Friday, September 30, 2011
I gobble up the New York Times Book Review and anything related to books and then I go to the library and reserve myself a shelf full of new releases. Eventually these titles arrive and I have no memory of wanting them, no idea why I asked for them. I can't even remember how I heard about them. Such is the case of We the Animals by Justin Torres
Well, I thought. It;s a slim book. Why not give it a shot. I read it in one sitting and was nailed to the floor. This is a memoir as fiction or fiction as memoir tale of a young boy growing up in the boonies, with two brothers. There's a n abrasive, violent and adoring Latino father and a long suffering devoted white mother. There';s poverty and despair, violence, hope, love and most importantly: wonder. This young boy, our protagonist, learns and discovers-people, the country, trees, sex and sexuality.
The boy and his bothers are spanked, yelled at, loved protected and cared for. Papa leaves for another woman and returns. The kids at least take this as business as usual, but the juxtaposing of their acceptance against their mother's anger and depression is remarkable.
I say this all the time. Make me care about your characters and you get yourself a loyal reader. Bravo to Justin Torres!
Thursday, September 15, 2011
I could have taken a course with this guy at Boston University.
A wonderul opportunity, sadly missed.
Stupid was stupid in 1975.
"One semester I learned that there were several classical musicians signed up in my course. For the very last class of the semester I stood aside while they sat in chairs up front and played a Mozart quartet. Not a customary finale to a class in political theory, but I wanted the class to understand that politics is pointless if it does nothing to enhance the beauty of our lives. Political discussion can sour you. We needed some music."
---You Can't be Neutral on a Moving Train by Howard Zinn
Tuesday, September 13, 2011
My beloved maternal grandparents, Anne and Patrick Duddy, in the back yard of their house in Arlington, Massachusetts, around 1960. Until I met my wife and my daughter was born, they were absolutely my favorite people. Brogues thick as honey, wonderful dry wit and filled with love. I miss them and think of them often .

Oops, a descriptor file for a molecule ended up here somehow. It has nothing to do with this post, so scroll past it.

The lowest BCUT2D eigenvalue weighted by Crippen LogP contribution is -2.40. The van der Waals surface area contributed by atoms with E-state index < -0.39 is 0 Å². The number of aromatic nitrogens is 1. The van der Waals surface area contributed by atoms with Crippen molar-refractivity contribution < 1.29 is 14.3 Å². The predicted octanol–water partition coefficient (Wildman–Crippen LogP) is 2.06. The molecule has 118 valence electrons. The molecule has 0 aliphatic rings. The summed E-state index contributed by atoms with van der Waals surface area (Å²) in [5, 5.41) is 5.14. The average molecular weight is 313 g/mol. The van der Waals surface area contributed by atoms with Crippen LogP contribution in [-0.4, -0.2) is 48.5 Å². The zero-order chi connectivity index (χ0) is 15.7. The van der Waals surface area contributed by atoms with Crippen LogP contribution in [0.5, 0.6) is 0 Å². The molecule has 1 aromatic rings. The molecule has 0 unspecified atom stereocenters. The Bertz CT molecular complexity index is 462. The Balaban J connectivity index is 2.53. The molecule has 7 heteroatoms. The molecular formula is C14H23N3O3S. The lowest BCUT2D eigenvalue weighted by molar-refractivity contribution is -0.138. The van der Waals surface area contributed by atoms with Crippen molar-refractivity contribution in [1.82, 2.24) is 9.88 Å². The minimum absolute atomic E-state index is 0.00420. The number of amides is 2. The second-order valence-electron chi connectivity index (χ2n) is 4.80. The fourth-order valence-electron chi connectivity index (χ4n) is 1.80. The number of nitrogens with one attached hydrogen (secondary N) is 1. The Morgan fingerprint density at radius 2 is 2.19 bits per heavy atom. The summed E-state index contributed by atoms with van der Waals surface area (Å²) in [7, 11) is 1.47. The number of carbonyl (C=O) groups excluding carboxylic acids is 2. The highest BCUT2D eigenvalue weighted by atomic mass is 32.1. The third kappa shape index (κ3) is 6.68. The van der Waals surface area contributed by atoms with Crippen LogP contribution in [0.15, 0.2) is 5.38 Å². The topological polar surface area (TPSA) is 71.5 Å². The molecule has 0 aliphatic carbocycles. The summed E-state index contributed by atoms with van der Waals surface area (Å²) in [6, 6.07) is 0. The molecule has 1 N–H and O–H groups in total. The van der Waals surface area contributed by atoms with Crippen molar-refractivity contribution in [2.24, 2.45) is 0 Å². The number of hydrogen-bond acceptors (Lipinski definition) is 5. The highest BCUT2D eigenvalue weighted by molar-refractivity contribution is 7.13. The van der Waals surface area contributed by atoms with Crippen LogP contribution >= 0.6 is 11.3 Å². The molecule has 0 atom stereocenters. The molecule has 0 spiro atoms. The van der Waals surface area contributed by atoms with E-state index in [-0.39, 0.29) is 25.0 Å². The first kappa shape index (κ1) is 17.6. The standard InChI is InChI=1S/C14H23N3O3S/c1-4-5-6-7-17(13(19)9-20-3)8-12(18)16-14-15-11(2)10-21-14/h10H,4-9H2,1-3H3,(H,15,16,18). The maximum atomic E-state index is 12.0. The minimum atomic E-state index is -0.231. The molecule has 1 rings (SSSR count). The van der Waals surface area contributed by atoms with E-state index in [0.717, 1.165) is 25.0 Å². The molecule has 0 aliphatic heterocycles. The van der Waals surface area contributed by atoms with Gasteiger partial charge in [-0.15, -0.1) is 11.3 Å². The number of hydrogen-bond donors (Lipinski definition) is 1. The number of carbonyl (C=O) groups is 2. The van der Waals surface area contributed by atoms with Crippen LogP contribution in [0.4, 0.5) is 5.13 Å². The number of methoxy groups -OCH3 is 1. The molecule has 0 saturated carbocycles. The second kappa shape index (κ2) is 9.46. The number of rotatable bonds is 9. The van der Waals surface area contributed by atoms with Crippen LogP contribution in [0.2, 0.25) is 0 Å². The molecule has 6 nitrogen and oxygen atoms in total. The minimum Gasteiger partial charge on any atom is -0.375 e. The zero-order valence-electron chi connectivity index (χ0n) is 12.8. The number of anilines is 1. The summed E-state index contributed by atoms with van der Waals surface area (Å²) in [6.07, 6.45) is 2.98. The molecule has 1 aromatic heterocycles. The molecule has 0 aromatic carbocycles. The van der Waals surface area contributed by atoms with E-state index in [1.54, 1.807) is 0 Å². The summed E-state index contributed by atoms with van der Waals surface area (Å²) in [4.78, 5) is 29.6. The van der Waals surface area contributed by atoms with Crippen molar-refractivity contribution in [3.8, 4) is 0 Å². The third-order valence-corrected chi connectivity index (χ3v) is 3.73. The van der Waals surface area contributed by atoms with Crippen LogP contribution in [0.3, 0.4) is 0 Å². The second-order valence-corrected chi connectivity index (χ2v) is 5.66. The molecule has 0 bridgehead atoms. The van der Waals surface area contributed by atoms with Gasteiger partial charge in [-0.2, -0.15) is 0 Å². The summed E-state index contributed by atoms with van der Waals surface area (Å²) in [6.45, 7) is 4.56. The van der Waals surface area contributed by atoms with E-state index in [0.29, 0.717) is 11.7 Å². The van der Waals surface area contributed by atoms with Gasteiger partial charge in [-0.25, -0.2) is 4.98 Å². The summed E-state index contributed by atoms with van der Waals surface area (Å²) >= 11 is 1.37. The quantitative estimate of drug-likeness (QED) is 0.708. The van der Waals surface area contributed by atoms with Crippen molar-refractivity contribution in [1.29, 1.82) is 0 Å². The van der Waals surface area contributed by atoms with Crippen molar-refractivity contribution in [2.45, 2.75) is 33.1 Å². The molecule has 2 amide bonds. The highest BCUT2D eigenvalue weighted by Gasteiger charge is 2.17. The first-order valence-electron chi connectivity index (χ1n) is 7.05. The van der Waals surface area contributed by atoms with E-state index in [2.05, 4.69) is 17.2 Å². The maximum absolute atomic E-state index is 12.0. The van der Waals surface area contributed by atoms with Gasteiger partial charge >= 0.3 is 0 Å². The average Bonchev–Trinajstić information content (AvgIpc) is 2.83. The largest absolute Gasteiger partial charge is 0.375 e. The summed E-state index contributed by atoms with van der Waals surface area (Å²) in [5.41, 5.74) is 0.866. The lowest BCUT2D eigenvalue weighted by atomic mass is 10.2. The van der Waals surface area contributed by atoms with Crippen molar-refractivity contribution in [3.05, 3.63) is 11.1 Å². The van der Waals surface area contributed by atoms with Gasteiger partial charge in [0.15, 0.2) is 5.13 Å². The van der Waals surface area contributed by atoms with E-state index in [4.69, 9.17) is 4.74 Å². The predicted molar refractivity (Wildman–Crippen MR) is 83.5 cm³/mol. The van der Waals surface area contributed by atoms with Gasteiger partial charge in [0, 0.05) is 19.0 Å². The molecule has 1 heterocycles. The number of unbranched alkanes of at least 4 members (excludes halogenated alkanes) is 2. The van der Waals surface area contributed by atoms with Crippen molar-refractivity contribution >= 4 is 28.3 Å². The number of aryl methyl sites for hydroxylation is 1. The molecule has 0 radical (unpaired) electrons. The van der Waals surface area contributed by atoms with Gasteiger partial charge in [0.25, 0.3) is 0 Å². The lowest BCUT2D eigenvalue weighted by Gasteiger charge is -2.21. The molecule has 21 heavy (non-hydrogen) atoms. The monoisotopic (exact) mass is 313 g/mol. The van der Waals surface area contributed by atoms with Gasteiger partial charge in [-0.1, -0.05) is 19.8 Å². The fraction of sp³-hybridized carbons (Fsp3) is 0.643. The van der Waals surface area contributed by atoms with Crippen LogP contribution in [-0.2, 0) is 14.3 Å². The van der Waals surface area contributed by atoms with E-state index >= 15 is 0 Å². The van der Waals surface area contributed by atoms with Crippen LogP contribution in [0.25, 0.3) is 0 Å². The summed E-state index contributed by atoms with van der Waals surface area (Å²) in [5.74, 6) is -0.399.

They would have loved their great-grand daughter!
Tuesday, September 06, 2011
I grew up with my mother's family and I loved her parents dearly.
I never met my father's parents. They died before I was born.
He never spoke of his childhood; it was as if there was a horrible secret.
I'm told by cousins that their mothers (my father had six older sisters) never said much either.
My cousin Deborah has become the family historian and every so often she shares a new discovery. Today its this picture of my father's mother, Florence Leora Curtis -taken around 1887. She died in 1947. My father adored his mother, I know that much (from letters). Florence had her first child at 16. The baby was taken from her and raised by her mother-in-law, the legendary (to us) Grandma Smith.
Five more daughters followed and even Grandma Smith probably gave up.
My father was last in 1919-the only boy.
I only have one photo of Florence taken toward the end of her life, sitting on a stoop in Ithaca New York. Her hands appear to be crippled by arthritis.
It's nice to look at this lovely child and see my own daughter in her eyes.